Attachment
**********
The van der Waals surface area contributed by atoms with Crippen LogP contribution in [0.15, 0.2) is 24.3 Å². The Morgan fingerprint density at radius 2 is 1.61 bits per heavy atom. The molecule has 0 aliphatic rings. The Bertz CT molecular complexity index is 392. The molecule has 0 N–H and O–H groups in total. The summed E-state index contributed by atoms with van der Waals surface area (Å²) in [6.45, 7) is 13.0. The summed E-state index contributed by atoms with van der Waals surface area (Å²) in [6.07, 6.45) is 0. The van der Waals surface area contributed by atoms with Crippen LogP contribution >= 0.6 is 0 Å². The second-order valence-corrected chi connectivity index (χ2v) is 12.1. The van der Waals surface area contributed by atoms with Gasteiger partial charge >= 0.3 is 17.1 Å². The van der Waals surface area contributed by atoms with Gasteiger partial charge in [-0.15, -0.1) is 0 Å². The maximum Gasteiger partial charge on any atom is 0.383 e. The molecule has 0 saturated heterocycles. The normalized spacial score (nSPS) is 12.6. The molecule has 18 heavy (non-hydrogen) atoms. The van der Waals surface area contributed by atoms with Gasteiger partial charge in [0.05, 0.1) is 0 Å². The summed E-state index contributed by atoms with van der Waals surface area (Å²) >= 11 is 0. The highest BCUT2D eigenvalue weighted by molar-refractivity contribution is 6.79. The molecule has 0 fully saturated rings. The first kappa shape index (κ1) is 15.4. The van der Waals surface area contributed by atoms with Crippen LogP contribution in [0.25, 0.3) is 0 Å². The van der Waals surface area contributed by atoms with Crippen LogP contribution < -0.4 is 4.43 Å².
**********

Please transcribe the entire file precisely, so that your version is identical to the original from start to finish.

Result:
The van der Waals surface area contributed by atoms with Crippen LogP contribution in [0.15, 0.2) is 24.3 Å². The Morgan fingerprint density at radius 2 is 1.61 bits per heavy atom. The molecule has 0 aliphatic rings. The Bertz CT molecular complexity index is 392. The molecule has 0 N–H and O–H groups in total. The summed E-state index contributed by atoms with van der Waals surface area (Å²) in [6.45, 7) is 13.0. The summed E-state index contributed by atoms with van der Waals surface area (Å²) in [6.07, 6.45) is 0. The van der Waals surface area contributed by atoms with Crippen LogP contribution >= 0.6 is 0 Å². The second-order valence-corrected chi connectivity index (χ2v) is 12.1. The van der Waals surface area contributed by atoms with Gasteiger partial charge >= 0.3 is 17.1 Å². The van der Waals surface area contributed by atoms with Gasteiger partial charge in [-0.15, -0.1) is 0 Å². The maximum Gasteiger partial charge on any atom is 0.383 e. The molecule has 0 saturated heterocycles. The normalized spacial score (nSPS) is 12.6. The molecule has 18 heavy (non-hydrogen) atoms. The van der Waals surface area contributed by atoms with Gasteiger partial charge in [0.05, 0.1) is 0 Å². The summed E-state index contributed by atoms with van der Waals surface area (Å²) >= 11 is 0. The highest BCUT2D eigenvalue weighted by molar-refractivity contribution is 6.79. The molecule has 0 fully saturated rings. The first kappa shape index (κ1) is 15.4. The van der Waals surface area contributed by atoms with Crippen LogP contribution in [0.25, 0.3) is 0 Å². The van der Waals surface area contributed by atoms with Crippen LogP contribution < -0.4 is 4.43 Å².